Context not updating according to flushInterval & Missing data

Hello!

The setup I have is 4 Node-RED instances, each one in a Docker container.

I want to share the global context between them, and therefore, in each instance's settings.js file, I have set the following:

contextStorage: {
    default: {
        module: 'localfilesystem',
        dir: '/data/',
        cache: true,
        flushInterval: 1
    }
}

and I turned /data/global into a Docker volume shared by all instances (for those not familiar with Docker, this just means that every instance's /docker/global folder is the same - if once instance's folder is updated, they are all updated accordingly).

Upon using an exec node to execute cat /data/global/global.json, I see that the file is indeed readable by all instances.


First problem - File does not update according to flushInterval

To make sure the file gets updated, I am executing global.set('_time', Date.now()) every second.

The first problem is that I noticed that the file /data/global/global.json is updating every 30 seconds and not 1 as mentioned in flushInterval.

Using an exec node to execute cat /data/global/global.json, I see that the file is updated accordingly by all instances every 30 seconds as well.


Second problem - The context does not update on other instances

I have one "master" Node-RED container which is the one that sets most of the global context.

As mentioned previously, executing global.set('_time', Date.now()) successfully updates global.json, and every Node-RED instance can read that file.

The problem is, when opening the "Context Data" tab on the other instances, it is empty (except for the values set by the itself).

If I execute global.set('_time2', Date.now()) every second in that instance, the content of global.json starts to switch between the values of the contexts of the instances.

And this makes sense, but this wouldn't happen in the first place if the other instances were updating their contexts according to the global.json file.

When I restart all the containers, they all get the same context. But of course, this is useless since after that, they become independent again.


Third problem - Sharing functions in context

In the context, I have a entry with functions inside. These are not written in the file (which makes sense), but I want to share them between instances.

I have found a solution for this problem: turning the functions into strings and then using eval() in each instance to turn them back into functions. But it would be great to find an alternative.

What happens if you change cache: true to cache: false

Thanks for the reply,

I don't want to do this as I will have to change the hundreds of global.get() calls and all their following code to use callbacks, and even nested callbacks. I have already started working on a MongoDB context, but fell into this asynchronous problem and decided to not use it.

I also don't know how to return and go to the next node from a callback, as returning from a callback does not return to the next node.

From what I interpret the documentation saying (Local Filesystem Context Store : Node-RED)
cache Whether to cache context in memory. Default: true
If you set cache to true, (in settings.js) it stores it in memory. I’m wondering if this is causing what you are seeing.

Try this;

contextStorage: {
    default: {
        module: 'localfilesystem',
           config: {
                    dir: '/data/',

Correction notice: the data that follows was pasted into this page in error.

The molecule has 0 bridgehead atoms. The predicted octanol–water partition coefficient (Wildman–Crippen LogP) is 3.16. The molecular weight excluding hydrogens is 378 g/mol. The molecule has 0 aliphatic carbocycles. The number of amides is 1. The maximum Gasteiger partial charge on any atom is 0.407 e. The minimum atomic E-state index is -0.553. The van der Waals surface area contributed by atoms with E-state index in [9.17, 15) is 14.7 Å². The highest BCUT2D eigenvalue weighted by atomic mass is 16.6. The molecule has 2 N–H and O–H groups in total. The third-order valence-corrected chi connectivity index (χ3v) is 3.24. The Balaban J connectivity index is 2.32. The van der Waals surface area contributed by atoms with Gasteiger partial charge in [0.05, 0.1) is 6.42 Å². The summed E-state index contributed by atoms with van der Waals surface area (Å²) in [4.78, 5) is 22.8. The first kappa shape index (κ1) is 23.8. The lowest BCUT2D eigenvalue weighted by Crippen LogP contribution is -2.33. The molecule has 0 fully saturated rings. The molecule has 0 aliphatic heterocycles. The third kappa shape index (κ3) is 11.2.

flushInterval: '1'
                   }
          }
}

*Note the speech marks around the flushInterval time period, that are missing in your post.

@zenofmud Yes you're right, though that will make the calls asynchronous as you can see here.

@Paul-Reed Thank you, I tried it and it's still the same (I restarted Node-RED of course). The documentation shows it as an integer anyway since there are no quotes around it like the default of the base option.

To test, I've changed my settings.js flushInterval to 1 second;

    contextStorage: {
      default: "RAM",
                RAM: { module: 'memory' },
                Disk: { module: 'localfilesystem',
                        config: {
                                flushInterval: '1'
                                },
                },
        },

...and injecting a timestamp every second into a change node, saving it to global context (test).
Then 'tail' the context file, $ tail -F /home/pi/.node-red/context/global/global.json and I get;

log

which shows the context data being written to disk every second.
So, if this does not work for you, it at least eliminates issues with the settings.js entries.

3 Likes

Thank you, though it does not work for some reason.

Every other settings that I update does have an effect, so it is not me who does not know how to update settings.

Anyway, it's okay, I found a workaround - sending the needed variables through HTTP. It's not my favorite solution but it's fine.

Are you editing the correct settings.js?

Look at your node-red start up output - it will state where the settings.js is that it is using.

Also, did you change the syntax like @Paul-Reed showed you (nested config object)? ...

contextStorage: {
    default: {
        module: 'localfilesystem',
        config: {
            dir: '/data/',
            flushInterval: '1'
        }
    }
}

or ...

contextStorage: {
    default: "Disk",
        RAM: { module: 'memory' },
        Disk: { 
            module: 'localfilesystem',
            config: { flushInterval: '1' },
        }
    }
}

Yes, since changing other settings takes effect, including adding entries in contextStorage

Ah, I did not pay attention to that! I am not using the filesystem anymore but will keep that in mind in case I will in the future, thank you everyone